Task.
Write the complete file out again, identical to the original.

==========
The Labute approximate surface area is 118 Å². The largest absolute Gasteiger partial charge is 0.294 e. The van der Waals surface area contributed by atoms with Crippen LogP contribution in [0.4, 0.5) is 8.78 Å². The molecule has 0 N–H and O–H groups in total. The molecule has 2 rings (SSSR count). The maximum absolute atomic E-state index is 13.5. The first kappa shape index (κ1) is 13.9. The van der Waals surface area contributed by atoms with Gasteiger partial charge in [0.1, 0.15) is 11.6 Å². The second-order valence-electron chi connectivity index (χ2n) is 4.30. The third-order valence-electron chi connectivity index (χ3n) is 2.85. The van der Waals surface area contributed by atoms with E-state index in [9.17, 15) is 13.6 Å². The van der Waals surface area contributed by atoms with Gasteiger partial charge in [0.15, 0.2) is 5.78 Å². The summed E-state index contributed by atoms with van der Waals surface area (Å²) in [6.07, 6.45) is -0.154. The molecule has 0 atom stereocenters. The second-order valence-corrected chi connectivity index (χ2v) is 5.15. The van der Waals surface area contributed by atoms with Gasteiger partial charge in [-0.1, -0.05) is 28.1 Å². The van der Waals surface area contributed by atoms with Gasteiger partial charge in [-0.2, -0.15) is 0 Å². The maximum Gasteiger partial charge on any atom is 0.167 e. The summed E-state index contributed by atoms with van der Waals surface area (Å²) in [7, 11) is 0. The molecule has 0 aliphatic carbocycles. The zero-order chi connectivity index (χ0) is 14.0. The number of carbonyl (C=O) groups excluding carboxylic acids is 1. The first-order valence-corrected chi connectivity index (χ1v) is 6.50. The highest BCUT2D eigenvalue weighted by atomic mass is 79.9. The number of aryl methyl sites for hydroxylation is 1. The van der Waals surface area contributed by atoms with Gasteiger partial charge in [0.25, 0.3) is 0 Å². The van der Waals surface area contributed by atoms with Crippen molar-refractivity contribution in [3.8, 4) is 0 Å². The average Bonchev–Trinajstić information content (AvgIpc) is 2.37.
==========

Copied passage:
The Labute approximate surface area is 118 Å². The largest absolute Gasteiger partial charge is 0.294 e. The van der Waals surface area contributed by atoms with Crippen LogP contribution in [0.4, 0.5) is 8.78 Å². The molecule has 0 N–H and O–H groups in total. The molecule has 2 rings (SSSR count). The maximum absolute atomic E-state index is 13.5. The first kappa shape index (κ1) is 13.9. The van der Waals surface area contributed by atoms with Gasteiger partial charge in [0.1, 0.15) is 11.6 Å². The second-order valence-electron chi connectivity index (χ2n) is 4.30. The third-order valence-electron chi connectivity index (χ3n) is 2.85. The van der Waals surface area contributed by atoms with E-state index in [9.17, 15) is 13.6 Å². The van der Waals surface area contributed by atoms with Gasteiger partial charge in [0.15, 0.2) is 5.78 Å². The summed E-state index contributed by atoms with van der Waals surface area (Å²) in [6.07, 6.45) is -0.154. The molecule has 0 atom stereocenters. The second-order valence-corrected chi connectivity index (χ2v) is 5.15. The van der Waals surface area contributed by atoms with Gasteiger partial charge in [-0.1, -0.05) is 28.1 Å². The van der Waals surface area contributed by atoms with Gasteiger partial charge in [-0.2, -0.15) is 0 Å². The maximum Gasteiger partial charge on any atom is 0.167 e. The summed E-state index contributed by atoms with van der Waals surface area (Å²) in [7, 11) is 0. The molecule has 0 aliphatic carbocycles. The zero-order chi connectivity index (χ0) is 14.0. The number of carbonyl (C=O) groups excluding carboxylic acids is 1. The first-order valence-corrected chi connectivity index (χ1v) is 6.50. The highest BCUT2D eigenvalue weighted by atomic mass is 79.9. The number of aryl methyl sites for hydroxylation is 1. The van der Waals surface area contributed by atoms with Gasteiger partial charge in [0.25, 0.3) is 0 Å². The van der Waals surface area contributed by atoms with Crippen molar-refractivity contribution in [3.8, 4) is 0 Å². The average Bonchev–Trinajstić information content (AvgIpc) is 2.37.